Savory and juicy steaks served with french fries and chicha or Coca-Cola result in solidarity and re-encountering each other for many people.
It is said that people used to help each other without asking for anything in exchange. Helping other people was just part of who one was. And when you needed help your efforts were reciprocally returned to you by other people. In Quechua this was called Ayni and it is still practiced, even today, by all the people of Cuzco.
Called parrilladas, because of the grill on which the meat is cooked, or pollada, when they involve grilled chicken, these events which have places where people can dance were created some time ago. We don’t know when. But we could say that they seem to have always been here in one form or another, though they now have a more modern name. Though they have a long history, today they are often used to raise money for someone who is sick where a group comes together, sets a goal of funds to raise, and opens tents and a grill on street sides, parks, and yards. In this way all of a person’s friends and family can come together to help them.
Usually organized for the weekend, it is not rare to see them in any neighborhood of Cuzco along with their music and portable tables.
The family or group which puts together the event starts the day before to prepare the meet, beef steaks, to marinate it with condiments such as soy sauce, cumin, garlic, aji panca (a dark red hot pepper) and maybe even a little Coca-Cola and chicha to give the meet a different flavor. On the day of the event, you can watch people peeling and boiling potatoes to accompany the meat. They get everything else ready, such as setting up the tables and bringing sodas or beer to sell.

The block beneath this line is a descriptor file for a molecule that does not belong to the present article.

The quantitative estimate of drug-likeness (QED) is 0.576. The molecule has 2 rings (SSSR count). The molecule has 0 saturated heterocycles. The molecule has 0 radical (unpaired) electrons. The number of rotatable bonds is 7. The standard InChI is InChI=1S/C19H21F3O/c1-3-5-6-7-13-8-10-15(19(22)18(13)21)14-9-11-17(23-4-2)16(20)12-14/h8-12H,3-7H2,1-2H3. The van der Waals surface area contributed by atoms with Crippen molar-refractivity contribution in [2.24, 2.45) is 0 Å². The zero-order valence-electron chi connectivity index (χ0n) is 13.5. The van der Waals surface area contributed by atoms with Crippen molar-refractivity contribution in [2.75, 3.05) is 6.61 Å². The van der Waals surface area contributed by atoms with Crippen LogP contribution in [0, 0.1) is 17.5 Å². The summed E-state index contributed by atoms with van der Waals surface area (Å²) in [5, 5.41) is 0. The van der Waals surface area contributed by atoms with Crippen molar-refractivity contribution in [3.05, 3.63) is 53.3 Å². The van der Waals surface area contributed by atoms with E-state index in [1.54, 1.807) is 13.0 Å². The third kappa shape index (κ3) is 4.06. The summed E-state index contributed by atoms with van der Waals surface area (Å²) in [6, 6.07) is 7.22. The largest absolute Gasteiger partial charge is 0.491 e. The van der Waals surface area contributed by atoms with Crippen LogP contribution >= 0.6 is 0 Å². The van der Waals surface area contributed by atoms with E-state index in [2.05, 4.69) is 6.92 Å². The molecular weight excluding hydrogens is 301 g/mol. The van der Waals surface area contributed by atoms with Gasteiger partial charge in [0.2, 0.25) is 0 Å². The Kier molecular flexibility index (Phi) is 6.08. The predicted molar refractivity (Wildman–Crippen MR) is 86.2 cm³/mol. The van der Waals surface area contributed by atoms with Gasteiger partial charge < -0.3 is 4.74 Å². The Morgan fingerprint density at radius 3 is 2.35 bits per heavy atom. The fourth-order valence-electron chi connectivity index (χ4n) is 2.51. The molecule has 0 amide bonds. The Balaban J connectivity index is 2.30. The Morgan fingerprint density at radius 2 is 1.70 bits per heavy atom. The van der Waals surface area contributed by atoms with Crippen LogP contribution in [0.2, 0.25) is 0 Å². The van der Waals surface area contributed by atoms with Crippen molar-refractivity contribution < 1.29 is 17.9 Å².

Invitations should have gone out in advance. Once the day arrives, and all is ready, people just wait for the guests to arrive little by little for lunch.
In the traditional parrilladas both the food and the music stand out. These are what make people feel the event is a success. When arriving at the open air tables, one can see the women busily cooking the steaks on a large metal grill which is put over a wood flame. In this it is like the famous fogones, or wood-stove or oven restaurants of the various neighborhoods of Cuzco. You can appreciate how the meat is being cooked and seasoned with a sauce made from oil, oregano, salt, and a bit of chicha which makes the steaks juicy and flavorful. They are served with tables the the always present uchukuta (hot sauce) for those who request it. People usually consume their grilled meat and potatoes with a soda or a delightful beer.
The ideal is to come to the event with your family so that you can spend time together and improve your relationship with other people.
After having enjoyed the wonderful food it is customary to watch youtr friends and family enjoying the music and accompanying them with a few beers. The danceable parrilladas do not only hew to the custom of enjoying food, but also enjoy being with friends whom you may not see daily and in this way be able to show solidarity and add your grain of help to meeting the need for which the event was planned.
Today, when everything is so expensive, people do not only do grilled beef but they also cook chicken or trout on the grills. These are variously called, polladas (for chicken) and truchadas for trout). They are also part of the tradition since what does not change is the social gathering and the desire for solidarity and help.
Who ever said that while eating you and having fun you could not also help other people.